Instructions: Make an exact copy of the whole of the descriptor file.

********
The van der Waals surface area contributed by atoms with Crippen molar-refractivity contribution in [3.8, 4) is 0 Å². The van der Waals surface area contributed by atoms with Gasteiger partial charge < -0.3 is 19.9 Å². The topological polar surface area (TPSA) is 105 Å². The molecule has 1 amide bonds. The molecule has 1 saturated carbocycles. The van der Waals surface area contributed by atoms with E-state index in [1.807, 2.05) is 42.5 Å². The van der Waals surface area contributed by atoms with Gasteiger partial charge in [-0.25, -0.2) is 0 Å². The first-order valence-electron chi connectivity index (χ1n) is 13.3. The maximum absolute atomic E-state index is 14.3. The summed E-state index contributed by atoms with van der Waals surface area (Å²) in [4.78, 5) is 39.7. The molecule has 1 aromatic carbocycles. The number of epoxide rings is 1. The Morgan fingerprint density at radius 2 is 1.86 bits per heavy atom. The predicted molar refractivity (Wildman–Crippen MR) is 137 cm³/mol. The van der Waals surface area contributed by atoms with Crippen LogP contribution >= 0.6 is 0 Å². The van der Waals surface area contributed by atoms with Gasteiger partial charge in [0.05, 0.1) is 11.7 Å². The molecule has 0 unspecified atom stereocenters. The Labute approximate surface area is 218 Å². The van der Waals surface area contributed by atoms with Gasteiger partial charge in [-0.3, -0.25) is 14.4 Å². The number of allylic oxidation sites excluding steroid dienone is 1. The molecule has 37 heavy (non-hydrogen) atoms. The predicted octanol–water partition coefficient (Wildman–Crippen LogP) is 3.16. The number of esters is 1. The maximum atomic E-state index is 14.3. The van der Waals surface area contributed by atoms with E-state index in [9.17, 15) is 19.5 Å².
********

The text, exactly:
The van der Waals surface area contributed by atoms with Crippen molar-refractivity contribution in [3.8, 4) is 0 Å². The van der Waals surface area contributed by atoms with Gasteiger partial charge < -0.3 is 19.9 Å². The topological polar surface area (TPSA) is 105 Å². The molecule has 1 amide bonds. The molecule has 1 saturated carbocycles. The van der Waals surface area contributed by atoms with E-state index in [1.807, 2.05) is 42.5 Å². The van der Waals surface area contributed by atoms with Gasteiger partial charge in [-0.25, -0.2) is 0 Å². The first-order valence-electron chi connectivity index (χ1n) is 13.3. The maximum absolute atomic E-state index is 14.3. The summed E-state index contributed by atoms with van der Waals surface area (Å²) in [4.78, 5) is 39.7. The molecule has 1 aromatic carbocycles. The number of epoxide rings is 1. The Morgan fingerprint density at radius 2 is 1.86 bits per heavy atom. The predicted molar refractivity (Wildman–Crippen MR) is 137 cm³/mol. The van der Waals surface area contributed by atoms with Crippen LogP contribution >= 0.6 is 0 Å². The van der Waals surface area contributed by atoms with Gasteiger partial charge in [0.05, 0.1) is 11.7 Å². The molecule has 0 unspecified atom stereocenters. The Labute approximate surface area is 218 Å². The van der Waals surface area contributed by atoms with Gasteiger partial charge in [-0.3, -0.25) is 14.4 Å². The number of allylic oxidation sites excluding steroid dienone is 1. The molecule has 37 heavy (non-hydrogen) atoms. The predicted octanol–water partition coefficient (Wildman–Crippen LogP) is 3.16. The number of esters is 1. The maximum atomic E-state index is 14.3. The van der Waals surface area contributed by atoms with E-state index in [9.17, 15) is 19.5 Å².